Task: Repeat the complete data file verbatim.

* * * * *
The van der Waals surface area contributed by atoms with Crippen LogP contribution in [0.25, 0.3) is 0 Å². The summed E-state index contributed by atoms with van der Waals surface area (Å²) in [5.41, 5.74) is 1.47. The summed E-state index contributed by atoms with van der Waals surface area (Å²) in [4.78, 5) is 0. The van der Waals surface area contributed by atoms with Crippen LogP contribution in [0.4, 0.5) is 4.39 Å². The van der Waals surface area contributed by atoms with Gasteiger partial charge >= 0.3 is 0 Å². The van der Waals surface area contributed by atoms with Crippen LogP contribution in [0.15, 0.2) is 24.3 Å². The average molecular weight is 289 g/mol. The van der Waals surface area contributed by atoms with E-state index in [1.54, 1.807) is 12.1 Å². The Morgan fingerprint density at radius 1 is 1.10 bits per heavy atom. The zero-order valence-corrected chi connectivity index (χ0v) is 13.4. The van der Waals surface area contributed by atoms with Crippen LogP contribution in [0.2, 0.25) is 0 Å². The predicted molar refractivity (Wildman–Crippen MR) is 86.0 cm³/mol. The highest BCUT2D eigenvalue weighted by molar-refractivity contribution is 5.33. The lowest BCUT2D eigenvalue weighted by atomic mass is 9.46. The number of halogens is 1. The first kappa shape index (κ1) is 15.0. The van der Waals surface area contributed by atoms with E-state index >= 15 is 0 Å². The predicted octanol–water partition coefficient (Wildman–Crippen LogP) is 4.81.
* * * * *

The van der Waals surface area contributed by atoms with Crippen LogP contribution in [0.25, 0.3) is 0 Å². The summed E-state index contributed by atoms with van der Waals surface area (Å²) in [5.41, 5.74) is 1.47. The summed E-state index contributed by atoms with van der Waals surface area (Å²) in [4.78, 5) is 0. The van der Waals surface area contributed by atoms with Crippen LogP contribution in [0.4, 0.5) is 4.39 Å². The van der Waals surface area contributed by atoms with Gasteiger partial charge >= 0.3 is 0 Å². The van der Waals surface area contributed by atoms with Crippen LogP contribution in [0.15, 0.2) is 24.3 Å². The average molecular weight is 289 g/mol. The van der Waals surface area contributed by atoms with E-state index in [1.54, 1.807) is 12.1 Å². The Morgan fingerprint density at radius 1 is 1.10 bits per heavy atom. The zero-order valence-corrected chi connectivity index (χ0v) is 13.4. The van der Waals surface area contributed by atoms with Crippen LogP contribution in [0.2, 0.25) is 0 Å². The predicted molar refractivity (Wildman–Crippen MR) is 86.0 cm³/mol. The highest BCUT2D eigenvalue weighted by molar-refractivity contribution is 5.33. The lowest BCUT2D eigenvalue weighted by atomic mass is 9.46. The number of halogens is 1. The first kappa shape index (κ1) is 15.0. The van der Waals surface area contributed by atoms with E-state index >= 15 is 0 Å². The predicted octanol–water partition coefficient (Wildman–Crippen LogP) is 4.81.